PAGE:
That makes two of us when it comes to seeing the data! I really enjoy the flipped classroom model, but I also recognize there are circumstances where this model just won’t be effective because of student demographics and the socie-economics of the community. Though I don’t think homework should be completely eliminated, I feel that for the most part homework is not being utilized effectively or appropriately. There are definite examples where homework is being used in a relevant and meaningful way, and with those examples I see the added benefits of homework. Perhaps the homework conversation should be about the transformation or evolution of homework in schools…

      Thanks for the comment David!

      August 21, 2011
  7. Danielle Richert said:

    The point that resonates the most with me is the fact that a score of zero does not teach personal responsibility. In fact, it often seems to allow students to be less accountable. Haven’t we all had the student who figured out the impact of a zero on his/her overall grade before deciding if he/she will or will not complete a particular assignment? I believe that the zero score does not give any clear indication of what students understands; it only gives us an idea of their task-completion habits.

    August 21, 2011
  8. Carol Jackson said:

    I agree philosophically with all of the statements about homework. However, and I hate to even use that word, in my content area of high school English, homework consists of reading material or writing responses to material already read, and I give it almost every class. I feel justified in this because class time can then be spent in elevating and enlightening debate and discussion. It is this discussion that allows students to expand their thinking by hearing what others have to say, and it can only be done if students come to class already having read the text. The alternative is to allow class time for reading and writing, and while that does happen sometimes, especially with writing, I feel that the time we have together is better spent in academic debate and scholarly discussion. This pushes students in the higher order thinking skills in ways that will never happen at a study desk at home. I realize that this might not be what you are referring to in the generalization of “homework,” however, since it is assigned to be done outside of class, it falls into your category.

    August 21, 2011
  9. Pam Hernandez said:

    I appreciate this blog post and agree with Justin. As an educator and parent I have been amazed and frustrated by the time consuming, irrelevant, boring, stuff my son has brought home. One of his teachers engaged the idea of the flipped classroom at the end of last year and not only did the complaints stop, but we had more family time together and it was much more enjoyable to share the learning process with him.

    August 21, 2011
  10. I love the little thought-provoking tidbits on the real value of homework. Glad I came upon this post, Justin.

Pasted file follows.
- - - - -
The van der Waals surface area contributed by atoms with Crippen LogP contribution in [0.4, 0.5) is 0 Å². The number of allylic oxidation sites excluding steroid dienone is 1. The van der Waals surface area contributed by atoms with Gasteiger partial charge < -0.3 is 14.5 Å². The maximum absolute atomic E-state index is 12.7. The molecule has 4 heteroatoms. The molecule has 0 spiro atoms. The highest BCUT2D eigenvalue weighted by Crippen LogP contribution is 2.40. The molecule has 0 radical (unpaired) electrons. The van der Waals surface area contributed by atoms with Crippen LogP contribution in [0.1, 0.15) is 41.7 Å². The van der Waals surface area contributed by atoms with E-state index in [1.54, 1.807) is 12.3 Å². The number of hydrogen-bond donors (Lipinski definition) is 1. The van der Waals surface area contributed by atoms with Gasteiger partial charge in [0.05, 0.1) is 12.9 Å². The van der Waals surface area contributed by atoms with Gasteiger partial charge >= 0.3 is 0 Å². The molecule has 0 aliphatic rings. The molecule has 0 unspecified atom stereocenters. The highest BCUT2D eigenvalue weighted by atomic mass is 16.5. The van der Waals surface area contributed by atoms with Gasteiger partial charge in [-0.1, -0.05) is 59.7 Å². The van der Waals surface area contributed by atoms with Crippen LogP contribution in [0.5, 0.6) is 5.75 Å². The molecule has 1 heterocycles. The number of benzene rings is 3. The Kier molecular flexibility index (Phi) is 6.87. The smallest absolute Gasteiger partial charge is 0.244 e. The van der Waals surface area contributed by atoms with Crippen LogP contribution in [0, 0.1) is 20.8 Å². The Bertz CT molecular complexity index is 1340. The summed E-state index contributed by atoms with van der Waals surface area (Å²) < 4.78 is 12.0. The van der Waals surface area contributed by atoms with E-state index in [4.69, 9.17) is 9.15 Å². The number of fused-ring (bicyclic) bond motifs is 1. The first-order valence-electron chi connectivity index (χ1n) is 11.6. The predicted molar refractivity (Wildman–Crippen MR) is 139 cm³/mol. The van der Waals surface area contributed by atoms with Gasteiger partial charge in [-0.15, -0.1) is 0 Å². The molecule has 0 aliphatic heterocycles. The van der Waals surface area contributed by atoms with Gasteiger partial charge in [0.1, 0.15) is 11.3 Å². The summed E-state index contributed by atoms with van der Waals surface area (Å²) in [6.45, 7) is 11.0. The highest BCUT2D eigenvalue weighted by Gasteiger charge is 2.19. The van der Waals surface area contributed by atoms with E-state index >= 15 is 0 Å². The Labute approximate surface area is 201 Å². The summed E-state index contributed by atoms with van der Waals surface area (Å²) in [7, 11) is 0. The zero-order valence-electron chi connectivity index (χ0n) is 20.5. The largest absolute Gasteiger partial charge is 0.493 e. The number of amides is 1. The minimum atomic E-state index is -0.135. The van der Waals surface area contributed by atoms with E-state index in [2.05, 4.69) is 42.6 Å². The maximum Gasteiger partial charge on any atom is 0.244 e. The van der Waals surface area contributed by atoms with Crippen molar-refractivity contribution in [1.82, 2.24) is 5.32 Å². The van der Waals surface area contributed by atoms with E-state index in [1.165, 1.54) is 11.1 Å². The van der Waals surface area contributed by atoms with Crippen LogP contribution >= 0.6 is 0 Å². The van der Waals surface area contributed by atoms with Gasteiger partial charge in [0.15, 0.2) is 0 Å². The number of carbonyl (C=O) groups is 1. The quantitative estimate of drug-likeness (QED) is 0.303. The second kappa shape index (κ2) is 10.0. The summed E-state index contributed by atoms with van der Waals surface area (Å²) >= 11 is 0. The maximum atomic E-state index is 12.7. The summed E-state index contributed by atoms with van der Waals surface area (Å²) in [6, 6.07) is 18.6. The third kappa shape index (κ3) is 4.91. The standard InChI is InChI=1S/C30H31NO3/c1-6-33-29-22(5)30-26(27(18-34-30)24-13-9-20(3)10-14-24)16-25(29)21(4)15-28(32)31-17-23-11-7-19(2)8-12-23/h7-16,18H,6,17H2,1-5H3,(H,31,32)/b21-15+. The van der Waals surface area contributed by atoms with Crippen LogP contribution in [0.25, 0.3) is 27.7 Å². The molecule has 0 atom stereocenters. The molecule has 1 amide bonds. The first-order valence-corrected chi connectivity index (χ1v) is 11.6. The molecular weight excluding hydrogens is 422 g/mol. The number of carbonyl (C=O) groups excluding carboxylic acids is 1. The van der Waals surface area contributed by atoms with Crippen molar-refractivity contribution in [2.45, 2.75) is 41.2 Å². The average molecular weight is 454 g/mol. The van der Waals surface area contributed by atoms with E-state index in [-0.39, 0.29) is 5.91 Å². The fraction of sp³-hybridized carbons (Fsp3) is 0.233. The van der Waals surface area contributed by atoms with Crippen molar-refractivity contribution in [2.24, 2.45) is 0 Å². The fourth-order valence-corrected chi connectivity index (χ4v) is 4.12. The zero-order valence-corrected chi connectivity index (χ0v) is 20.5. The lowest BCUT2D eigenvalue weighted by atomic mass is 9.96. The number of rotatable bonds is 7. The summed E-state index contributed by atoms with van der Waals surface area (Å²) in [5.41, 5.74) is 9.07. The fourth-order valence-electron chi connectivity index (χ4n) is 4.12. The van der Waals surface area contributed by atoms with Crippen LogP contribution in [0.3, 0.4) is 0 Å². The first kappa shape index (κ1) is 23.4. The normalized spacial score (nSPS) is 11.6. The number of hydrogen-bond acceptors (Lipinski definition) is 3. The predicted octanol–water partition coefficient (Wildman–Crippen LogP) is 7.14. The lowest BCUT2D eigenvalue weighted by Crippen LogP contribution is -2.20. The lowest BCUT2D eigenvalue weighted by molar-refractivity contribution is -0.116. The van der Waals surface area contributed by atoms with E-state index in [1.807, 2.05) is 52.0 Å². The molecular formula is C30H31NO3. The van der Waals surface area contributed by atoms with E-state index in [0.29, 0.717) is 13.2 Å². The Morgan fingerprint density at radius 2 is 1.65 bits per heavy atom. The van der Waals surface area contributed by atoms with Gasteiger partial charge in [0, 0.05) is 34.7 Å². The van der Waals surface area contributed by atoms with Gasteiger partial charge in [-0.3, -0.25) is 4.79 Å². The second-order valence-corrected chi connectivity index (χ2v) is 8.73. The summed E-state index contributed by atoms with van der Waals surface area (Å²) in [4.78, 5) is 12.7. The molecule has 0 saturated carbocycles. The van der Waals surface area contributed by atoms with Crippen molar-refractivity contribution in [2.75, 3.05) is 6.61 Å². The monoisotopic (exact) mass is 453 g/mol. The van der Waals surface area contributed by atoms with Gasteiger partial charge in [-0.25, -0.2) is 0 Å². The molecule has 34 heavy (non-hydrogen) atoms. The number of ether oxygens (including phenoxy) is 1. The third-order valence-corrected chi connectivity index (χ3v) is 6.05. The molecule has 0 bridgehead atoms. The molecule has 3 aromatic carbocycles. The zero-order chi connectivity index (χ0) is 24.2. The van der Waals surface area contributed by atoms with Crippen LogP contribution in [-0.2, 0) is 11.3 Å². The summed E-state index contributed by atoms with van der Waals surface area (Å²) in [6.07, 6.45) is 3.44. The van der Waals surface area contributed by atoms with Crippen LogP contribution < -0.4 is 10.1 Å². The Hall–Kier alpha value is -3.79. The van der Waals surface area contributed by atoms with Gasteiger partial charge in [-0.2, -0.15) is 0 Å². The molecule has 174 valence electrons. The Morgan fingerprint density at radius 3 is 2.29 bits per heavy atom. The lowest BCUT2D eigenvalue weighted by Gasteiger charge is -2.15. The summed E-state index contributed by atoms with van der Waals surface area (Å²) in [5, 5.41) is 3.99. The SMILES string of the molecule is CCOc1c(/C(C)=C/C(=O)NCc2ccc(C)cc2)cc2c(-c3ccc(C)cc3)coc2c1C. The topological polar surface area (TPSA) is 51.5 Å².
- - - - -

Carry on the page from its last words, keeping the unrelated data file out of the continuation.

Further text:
One thing I dislike about the traditional way of handing out homework is how both teachers and students dread it. For the teacher, it means additional homework packets to prepare and additional items to grade. For the students, it means losing valuable time that can be otherwise spent with the family or on extracurricular activities. Forgive the analogy, but it’s a lot like an unhappy marriage wherein both parties stay because “that’s how things should be”.

    It doesn’t have to be that way. I say that we teachers must find more meaningful use of time (ours and our students’).

    More of my thoughts on this topic in one my blog post below:

    August 21, 2011
  11. Thanks for posting this great discussion question. I came across it while writing my own post about homework. I’m an educator and now a mom. In thinking about this topic I think meaningful homework serves several functions:

    – It allows independent practice of newly mastered concepts
    – It provides students with the opportunity to integrate new learning in other contexts (e.g. applying learning to the “real world”, “my own life” or current events.)
    – It gives students practice in self-discipline, organization and time-management (especially at the secondary level)
    – An added benefit can be communication with families about what students are learning in class.

    I am becoming more aware of parent issue, now that I am a mother. I realize that many times I must have given incomprehensible homework to my students. We want parent to be more involved in supporting student learning, but rarely give them the basic information they need to help.

    Read more of my thoughts here:

    August 22, 2011
  12. […] That rang true for me and echoed comments made by many other blogging educators like Justin Tarte and David Truss discussing the value of homework in the their own […]

    April 17, 2018